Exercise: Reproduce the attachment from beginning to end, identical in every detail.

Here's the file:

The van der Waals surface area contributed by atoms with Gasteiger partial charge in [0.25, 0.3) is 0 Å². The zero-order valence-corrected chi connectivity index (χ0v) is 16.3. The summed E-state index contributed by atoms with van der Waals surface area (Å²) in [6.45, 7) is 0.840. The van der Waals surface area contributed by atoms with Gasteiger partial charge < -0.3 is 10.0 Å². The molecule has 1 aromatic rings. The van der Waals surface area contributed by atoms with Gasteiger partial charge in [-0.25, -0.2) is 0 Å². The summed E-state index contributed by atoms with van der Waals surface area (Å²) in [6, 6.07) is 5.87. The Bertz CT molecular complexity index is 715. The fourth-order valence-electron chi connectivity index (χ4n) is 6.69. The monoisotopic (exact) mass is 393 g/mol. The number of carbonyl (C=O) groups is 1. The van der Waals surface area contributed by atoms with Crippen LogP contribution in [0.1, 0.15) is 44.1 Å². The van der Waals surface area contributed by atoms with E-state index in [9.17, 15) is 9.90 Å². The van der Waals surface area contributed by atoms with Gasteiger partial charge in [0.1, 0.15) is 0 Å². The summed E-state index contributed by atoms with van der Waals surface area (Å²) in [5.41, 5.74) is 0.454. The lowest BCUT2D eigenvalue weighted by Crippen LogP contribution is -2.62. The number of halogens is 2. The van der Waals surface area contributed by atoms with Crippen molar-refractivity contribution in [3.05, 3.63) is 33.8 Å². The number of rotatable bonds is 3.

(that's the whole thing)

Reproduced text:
The van der Waals surface area contributed by atoms with Gasteiger partial charge in [0.25, 0.3) is 0 Å². The zero-order valence-corrected chi connectivity index (χ0v) is 16.3. The summed E-state index contributed by atoms with van der Waals surface area (Å²) in [6.45, 7) is 0.840. The van der Waals surface area contributed by atoms with Gasteiger partial charge < -0.3 is 10.0 Å². The molecule has 1 aromatic rings. The van der Waals surface area contributed by atoms with Gasteiger partial charge in [-0.25, -0.2) is 0 Å². The summed E-state index contributed by atoms with van der Waals surface area (Å²) in [6, 6.07) is 5.87. The Bertz CT molecular complexity index is 715. The fourth-order valence-electron chi connectivity index (χ4n) is 6.69. The monoisotopic (exact) mass is 393 g/mol. The number of carbonyl (C=O) groups is 1. The van der Waals surface area contributed by atoms with Crippen LogP contribution in [0.1, 0.15) is 44.1 Å². The van der Waals surface area contributed by atoms with E-state index in [9.17, 15) is 9.90 Å². The van der Waals surface area contributed by atoms with Gasteiger partial charge in [0.1, 0.15) is 0 Å². The summed E-state index contributed by atoms with van der Waals surface area (Å²) in [5.41, 5.74) is 0.454. The lowest BCUT2D eigenvalue weighted by Crippen LogP contribution is -2.62. The number of halogens is 2. The van der Waals surface area contributed by atoms with Crippen molar-refractivity contribution in [3.05, 3.63) is 33.8 Å². The number of rotatable bonds is 3.